The baby would not stop screaming.
The new mother checked everything—was the diaper pin poking her? Was an errant thread in her sock cutting off circulation to her toes? Was she hungry, wet, or feverish? No.
It was when the baby started lunging her tiny body at an object on the dresser that the mother understood what she was after—understood, in fact, what would eventually become a plague on the child’s daily chore list, on her bedtime, on her attention in class…books.
Spoiler alert: The baby was me. Family legend has it that before I could even sit up on my own, I was demanding books at all times. If right now you’re thinking, “well, duh,” then please enjoy this list of books to read while you’re staying warm this winter. They’re all books I’ve read during winters past, so I know they’re excellent cozy reading.
This list is entirely fiction with sub-genres noted, so you can scroll to find your favorite or you can look through each one because they’re all worth checking out (they are). Prefer non-fiction? I love it, too. I’ve got you covered right here.
And send me the titles of your favorite books at [email protected] I definitely want to know.
Subgenre: Cozy Mysteries, Whodunnits, and Other Light Detective Stories
The Maid, by Nita Prose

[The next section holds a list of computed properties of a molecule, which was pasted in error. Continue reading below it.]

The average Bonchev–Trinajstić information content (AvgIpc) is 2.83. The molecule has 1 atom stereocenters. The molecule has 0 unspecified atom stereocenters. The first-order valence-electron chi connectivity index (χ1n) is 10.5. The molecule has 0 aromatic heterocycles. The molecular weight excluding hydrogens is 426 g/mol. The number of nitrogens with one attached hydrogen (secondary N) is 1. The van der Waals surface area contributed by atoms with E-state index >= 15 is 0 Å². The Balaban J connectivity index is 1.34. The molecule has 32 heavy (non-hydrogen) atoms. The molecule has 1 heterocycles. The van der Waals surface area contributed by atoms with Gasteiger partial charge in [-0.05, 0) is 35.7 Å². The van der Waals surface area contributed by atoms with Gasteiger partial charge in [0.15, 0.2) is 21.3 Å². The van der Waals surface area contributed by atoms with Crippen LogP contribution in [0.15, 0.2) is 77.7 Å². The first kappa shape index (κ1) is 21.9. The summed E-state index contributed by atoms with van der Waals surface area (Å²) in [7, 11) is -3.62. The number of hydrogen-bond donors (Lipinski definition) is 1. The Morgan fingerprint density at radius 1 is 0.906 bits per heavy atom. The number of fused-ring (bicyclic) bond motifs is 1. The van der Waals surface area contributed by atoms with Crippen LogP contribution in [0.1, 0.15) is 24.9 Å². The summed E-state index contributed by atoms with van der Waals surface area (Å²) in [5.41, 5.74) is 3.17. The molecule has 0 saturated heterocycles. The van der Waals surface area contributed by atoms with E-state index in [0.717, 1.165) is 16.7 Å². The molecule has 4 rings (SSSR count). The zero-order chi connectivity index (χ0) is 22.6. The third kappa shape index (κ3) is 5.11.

Note: This book has won all sorts of awards. It’s currently in development as a major motion picture produced by and starring everyone’s favorite, Florence Pugh.
Molly Gray is a hotel maid with an obsessive love of cleaning and proper etiquette. The Regency Grand Hotel, where she works, is excellently posh. Molly delights in donning her crisp uniform each morning, stocking her cart with miniature soaps and bottles, and returning guest rooms to a state of perfection.
Molly also struggles with social skills and sometimes misreads the intentions of others. So when she finds the infamous Charles Black dead in his bed in his suite, she’s both the best person to figure out what’s awry on the surface, and the only person who can untangle the web of deception that led to his demise.
Series: The Beekeeper’s Apprentice, by Laurie R. King
Note: Looking for a fun, well-written detective series with lots of books in it? There are 17 of the Russell Memoirs and about a dozen supplemental short stories and novellas to get lost in. More good news—they’re all perfectly great reads on their own, so no pressure.